And now, back at the inlaws’ rambling ranch-style Florida, built strong in the old days with cinderblock and copper pipe and thick walls, Pop-pop started a fire to push the cold air back outside.  That’s right: It’s cold tonight in Florida.  In fact, the news said lows in the upper 30s, I think.  For the central Florida coast – that’s chilly.  It’s a pungent coastal oak burning, but the chimney has a good draft and all we get is a slow-moving comfy warmth.  Keaton’s fascinated by the fire, which isn’t entirely unexpected given her lineage.  Upon returning home, sated and loose, we all took turns warming while staring into the flames – it’s primal, you know, staring at fire… in our blood from those very first days.

It’s comfortable here; I’m beginning to wish we could stay longer still… because, really, what’s to get back to?

But, reality calls… it’s back to work on Thursday, and I won’t lie and say I haven’t been checking e-mail on the iPhone – because I have.  Even sent a response or five hither and thither.  It’s hard for me not too, I’m so connected to the place… umbilically tied to the sawmill, stuck at its teat even when away.  With the holiday week, doesn’t look like I missed much – so the ramp back into things shouldn’t be that bad.  Although, returning to the mill alone will surely defeat my vacationing spirit; just suck it right out and stomp on it.

And with that I think I’ll hang up the hat for tonight.  With thoughts of one more morning of Florida sun to wake to, we bid you adieu.  Goodnight.

spurned by santa

The molasses pace of this week and a half is more than I could ask for.  Every day I wake up thinking it’s a day later than it really is, and am pleasantly surprised when I realize the error.  So, when today was Monday as I rose, and I realized we’re down to our last two days – it was something of bummer.  But, let’s move on from all the talk of vacation-end and get on to some talk of vacation-happenings.

The other night we took a short walk down to the city park near Sharaun’s folks’ place.  It’s located smack in the middle of the historic shopping district here, and the city has done considerable work over the past ten years or so really shaping the place up.  In fact, it looks really good down there – and the crowds drawn to the park, temporary ice-skating rink (yes, in Florida), shops and food seem to show that the work has paid off.  We’ve walked the short mile or so down there a couple times already this trip, and each time have really enjoyed letting Keaton run around in the park and strolling the shoplined avenues.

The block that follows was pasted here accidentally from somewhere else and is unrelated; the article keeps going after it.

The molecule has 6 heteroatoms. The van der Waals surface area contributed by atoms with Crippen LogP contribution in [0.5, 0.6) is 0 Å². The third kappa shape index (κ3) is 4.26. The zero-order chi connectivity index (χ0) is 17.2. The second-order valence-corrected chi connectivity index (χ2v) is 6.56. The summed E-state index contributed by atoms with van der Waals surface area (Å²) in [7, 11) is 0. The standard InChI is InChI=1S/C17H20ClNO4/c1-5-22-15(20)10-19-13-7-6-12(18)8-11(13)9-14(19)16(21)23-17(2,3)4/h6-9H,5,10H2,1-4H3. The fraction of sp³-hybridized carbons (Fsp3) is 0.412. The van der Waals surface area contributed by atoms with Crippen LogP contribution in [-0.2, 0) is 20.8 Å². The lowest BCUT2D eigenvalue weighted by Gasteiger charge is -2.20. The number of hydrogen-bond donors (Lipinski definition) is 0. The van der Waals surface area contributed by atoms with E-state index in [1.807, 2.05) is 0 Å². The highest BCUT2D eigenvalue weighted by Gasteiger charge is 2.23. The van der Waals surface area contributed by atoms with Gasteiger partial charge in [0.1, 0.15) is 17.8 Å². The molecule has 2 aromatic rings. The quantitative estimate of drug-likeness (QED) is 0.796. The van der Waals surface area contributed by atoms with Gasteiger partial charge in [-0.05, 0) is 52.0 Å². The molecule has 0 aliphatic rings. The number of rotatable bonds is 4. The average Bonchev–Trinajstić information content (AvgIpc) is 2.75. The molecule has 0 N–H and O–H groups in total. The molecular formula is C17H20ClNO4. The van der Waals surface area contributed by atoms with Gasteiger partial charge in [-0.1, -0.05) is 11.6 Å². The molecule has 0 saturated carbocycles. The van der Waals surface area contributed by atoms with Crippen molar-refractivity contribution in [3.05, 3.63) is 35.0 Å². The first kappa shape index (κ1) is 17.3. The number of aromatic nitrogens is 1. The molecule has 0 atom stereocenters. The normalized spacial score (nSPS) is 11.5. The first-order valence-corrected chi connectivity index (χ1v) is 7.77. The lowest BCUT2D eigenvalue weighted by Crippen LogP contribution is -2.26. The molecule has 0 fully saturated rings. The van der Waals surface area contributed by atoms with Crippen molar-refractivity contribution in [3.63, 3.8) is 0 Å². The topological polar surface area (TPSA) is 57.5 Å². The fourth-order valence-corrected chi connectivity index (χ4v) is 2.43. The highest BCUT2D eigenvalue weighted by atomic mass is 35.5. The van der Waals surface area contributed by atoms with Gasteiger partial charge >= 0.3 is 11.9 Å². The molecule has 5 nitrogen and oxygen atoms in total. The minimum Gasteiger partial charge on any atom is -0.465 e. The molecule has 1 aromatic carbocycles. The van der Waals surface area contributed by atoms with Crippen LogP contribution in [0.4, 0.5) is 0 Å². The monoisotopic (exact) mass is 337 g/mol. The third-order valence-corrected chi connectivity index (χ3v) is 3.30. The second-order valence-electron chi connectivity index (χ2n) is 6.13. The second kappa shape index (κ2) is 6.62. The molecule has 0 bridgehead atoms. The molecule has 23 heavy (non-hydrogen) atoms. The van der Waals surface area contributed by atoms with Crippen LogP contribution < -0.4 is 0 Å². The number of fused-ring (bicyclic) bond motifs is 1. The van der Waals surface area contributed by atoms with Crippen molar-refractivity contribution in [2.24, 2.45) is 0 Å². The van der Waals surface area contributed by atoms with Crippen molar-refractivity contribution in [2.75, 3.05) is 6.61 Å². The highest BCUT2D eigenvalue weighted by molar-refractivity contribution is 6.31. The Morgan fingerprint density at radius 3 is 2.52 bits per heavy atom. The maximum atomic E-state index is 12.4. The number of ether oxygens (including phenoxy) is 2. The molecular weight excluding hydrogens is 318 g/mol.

This particular night, however, we were there right before dinner and the light was beginning to dwindle.  As we played in the park, we began to notice a man setting up lights around a sleigh sitting central to the goings-on.  Sure enough, Mr. Claus himself showed up for pictures with kiddies just as we were getting ready to make the walk back home.  When Keaton saw him, she absolutely lit up.  She looked at me, looked at mom, looked back to Santa – and just stood there struck like a stone, mouth open and wide-eyed.  I finally said to her, “Do you want to go say ‘hi’ to Santa?”  “Yeah!,” she squealed as she tore off in his direction.

There were several kids flocked around Santa, and she sort of sidled up alongside them in the back row and just stared up at him in awe.  Eventually, the throng thinned and she had a clear shot at him.  She stared right up and him and said, “Hi Santa!”  Only, she said it sort of smallish and demurely, since that’s just how our girl is.  Unfortunately, Santa did not hear her salutation, and instead turned his back to her to talk to some other kids.  At that, Keaton waited there a minute, wringing her hands, and the walked back to me with the sorriest, saddest look on her face I’ve ever seen.  When she got to me, she said, “He didn’t answer me,” in the most forlorn little voice.

I was absolutely heartbroken; felt crushed right along with her.

Trying quick to recover, Sharaun and I both said something along the lines of, “It’s OK baby, he just didn’t hear you that time.  Go on back over and say ‘hello’ to him a little louder this time so he can hear, OK?”  With a little prodding, she walked slowly back over and found another opening for some one-on-one time.  This time, Santa saw her first and stooped to speak to her.  As he did, she was excited, but I could still see the reluctance in her eyes from his initial spurning.  When she came back, she was a lot happier, but I could tell she still had some misgivings about this Santa guy.

Later that night, as I was putting her to sleep I asked her, “Wasn’t it fun meeting Santa today?”  “Yeah,” she said, and her voice turned frost cold and sad, “But… he didn’t answer the first time.”  I about bust out into tears right then and there.  Poor girl.

Sorry for the sob story… I promise it’s not indicative of the week.  In fact, we’ve had a fantastic time – and I suppose I should’ve chosen to relate a funny story instead, but that one stuck with me as something that might “blog” well.

For now, I’m outta here.  Holler at you guys later, OK?